Tiahrt-Bilbray Bill Fairness for American Students Act[edit]

A bill was introduced by Tiahrt and Congressman Brian Bilbray (R-CA) called the Fairness for American Students Act that would close a loophole in current law that several states have used to provide lower-cost college tuition to illegal immigrants compared to tuition rates U.S. citizens from neighboring states have to pay.[27][28] Kansas and Nebraska are two of the states that currently offer in-state tuition to illegal immigrants.[citation needed]

Former Tiahrt Congressional Staff[edit]

Matt Schlapp is chairman of the American Conservative Union and a Fox News political commentator. Schlapp began his political career as a campaign volunteer for Tiahrt in 1994 and following Tiahrt's election in November 1994, Schlapp moved to Washington, D.C. to serve as Tiahrt's communications director and eventually chief of staff for five years.[29] He later served as White House Political Director for President George W. Bush.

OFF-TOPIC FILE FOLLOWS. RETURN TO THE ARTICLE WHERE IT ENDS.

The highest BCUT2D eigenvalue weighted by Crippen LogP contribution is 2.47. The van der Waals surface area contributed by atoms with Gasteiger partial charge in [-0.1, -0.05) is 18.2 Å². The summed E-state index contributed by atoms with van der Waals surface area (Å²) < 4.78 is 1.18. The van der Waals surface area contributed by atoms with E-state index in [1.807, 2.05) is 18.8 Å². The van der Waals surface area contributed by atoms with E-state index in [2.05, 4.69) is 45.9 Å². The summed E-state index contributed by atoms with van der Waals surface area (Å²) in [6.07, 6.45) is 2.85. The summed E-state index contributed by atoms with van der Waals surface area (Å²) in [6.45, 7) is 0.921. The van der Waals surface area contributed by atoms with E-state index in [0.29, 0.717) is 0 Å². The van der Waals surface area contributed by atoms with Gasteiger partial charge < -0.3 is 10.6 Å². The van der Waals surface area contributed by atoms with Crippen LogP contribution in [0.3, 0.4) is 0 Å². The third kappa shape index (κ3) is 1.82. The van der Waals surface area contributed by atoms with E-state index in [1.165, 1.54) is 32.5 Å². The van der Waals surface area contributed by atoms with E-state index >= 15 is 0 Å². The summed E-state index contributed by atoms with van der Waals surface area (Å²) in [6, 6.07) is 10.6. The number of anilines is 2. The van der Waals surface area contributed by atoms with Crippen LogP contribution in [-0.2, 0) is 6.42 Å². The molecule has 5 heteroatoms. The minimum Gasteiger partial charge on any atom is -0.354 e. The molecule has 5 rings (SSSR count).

Matthew Stroia serves as chief of staff to U.S. Representative Mike Kelly (R-PA). He served as a legislative counsel for Tiahrt from 2008-2011.[30][31]

Joel Katz currently serves as district director for U.S. Representative Andrew Clyde (R-GA).[32] He served as legislative correspondent for Tiahrt from 2009-2011, and then went on to serve as legislative assistant for U.S. House of Representatives Majority Leader Eric Cantor, and chief of staff to U.S. Representative Doug Collins (R-GA).[33][34]

Jeff Kahrs began as an intern for Tiahrt in the Kansas State Senate from 1993-1994 and later served as Tiahrt's legislative director and chief of staff from 1995-2010.[35] Kahrs currently serves as senior advisor to U.S. Representative Jake LaTurner (R-KS).[35]